The Dreaded Flu.
It doesn’t exactly get a great reputation.
“Stay away from me!” is probably most people’s reaction, when you cough in a public place.
Just as you’ve had enough of people deliberately avoiding you in the public when you’re trying to get through your daily routine (Why aren’t you resting?!), you realize that your bug may not go away for weeks…
As winter approaches, it may only get worse.
But… You just want to get over your flu and go back to your normal routine ASAP.
Unfortunately, given factory farming, influenza activity is likely to increase, and flu viruses can affect literally billions of people in a matter of months.
According to Dr. Michael Greger (If you’ve missed our interview with him, click here), “The industrialization of the chicken and pork industries is thought to have wrought these unprecedented changes in avian and swine influenza.” (Remember SARS?)
So if the flu is here to stay, what can you do to boost your immune system, recover faster, and get through the dreary season?
While you can take as much medicine as you want (Who wants to do that anyway?), there’s no real cure for the common cold or flu. You can see a doctor and take some pills to lessen the symptoms of a flu, but it can still take weeks for you to recover. Yes, I repeat, weeks.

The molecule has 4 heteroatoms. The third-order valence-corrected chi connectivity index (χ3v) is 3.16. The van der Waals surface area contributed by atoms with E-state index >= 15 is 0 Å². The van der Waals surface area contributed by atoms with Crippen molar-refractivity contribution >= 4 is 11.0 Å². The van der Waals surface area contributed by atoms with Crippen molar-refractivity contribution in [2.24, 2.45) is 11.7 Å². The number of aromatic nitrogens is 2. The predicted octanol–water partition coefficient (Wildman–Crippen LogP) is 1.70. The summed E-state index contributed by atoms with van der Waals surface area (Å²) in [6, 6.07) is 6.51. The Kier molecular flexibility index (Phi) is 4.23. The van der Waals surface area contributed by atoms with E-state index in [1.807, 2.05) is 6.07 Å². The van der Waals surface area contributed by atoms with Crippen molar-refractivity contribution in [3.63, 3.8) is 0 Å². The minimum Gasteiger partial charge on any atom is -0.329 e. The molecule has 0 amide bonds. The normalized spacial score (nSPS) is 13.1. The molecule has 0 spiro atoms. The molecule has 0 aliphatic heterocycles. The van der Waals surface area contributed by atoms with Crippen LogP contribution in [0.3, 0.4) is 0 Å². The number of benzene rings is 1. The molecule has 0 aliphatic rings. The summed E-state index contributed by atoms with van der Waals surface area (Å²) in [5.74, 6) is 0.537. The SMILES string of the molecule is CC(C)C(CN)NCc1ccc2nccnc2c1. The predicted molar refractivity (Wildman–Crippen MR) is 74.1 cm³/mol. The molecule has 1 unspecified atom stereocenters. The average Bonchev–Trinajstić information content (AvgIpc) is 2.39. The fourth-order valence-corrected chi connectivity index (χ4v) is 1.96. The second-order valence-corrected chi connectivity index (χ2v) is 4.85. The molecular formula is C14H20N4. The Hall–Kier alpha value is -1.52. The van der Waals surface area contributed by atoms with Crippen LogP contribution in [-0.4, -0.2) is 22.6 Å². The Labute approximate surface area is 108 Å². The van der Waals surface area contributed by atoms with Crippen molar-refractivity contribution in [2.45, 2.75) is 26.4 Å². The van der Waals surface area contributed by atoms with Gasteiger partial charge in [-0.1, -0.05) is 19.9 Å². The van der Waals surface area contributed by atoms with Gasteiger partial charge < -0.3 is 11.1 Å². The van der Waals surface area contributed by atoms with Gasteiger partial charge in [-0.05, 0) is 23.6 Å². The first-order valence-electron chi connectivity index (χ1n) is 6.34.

Here are 9 measures you can take to avoid the flu this winter:
#1: Get plenty of sleep
Sleep boosts your immune system. When you don’t have enough sleep, your immune system does not function as well and you’re more prone to diseases.
And when you lack sleep, you’re likely to make unhealthy choices and turn to processed sugary foods like donuts to get an energy kick.
When you get enough sleep, you make better food choices which in turn lead to a healthier body. A few tips to boost your sleep:
- Avoid caffeine a few hours before bed time. Coffee is a no-no (save it for the AM). Caffeinated beverages like green tea, Yerba mate and food like cacao can also disrupt your sleep
- Avoid sugary foods like heavy starches before bed time as it may give you an energy rush
- Try to shut down your electronic devices (iphone, laptop) at least 30 minutes before you sleep (I find this hard to do too!)
- Make sure your bedroom is at a comfortable temperature so it isn’t too hot or cold. I like it slightly cooler
- Natural remedies like Valerian Root may help you sleep better
And if you’re already sick, don’t *rush* back to work. Get some sleep.
Work can wait… and you also don’t want to get your whole office sick, or do you? 😉
#2: Smoothie it up!
I love my smoothies. Smoothies give you the nutrition your body needs to fend off the flu, and is a great way to include lots of greens in your diet, especially when you don’t have the appetite or energy to chew thoroughly when you’re sick.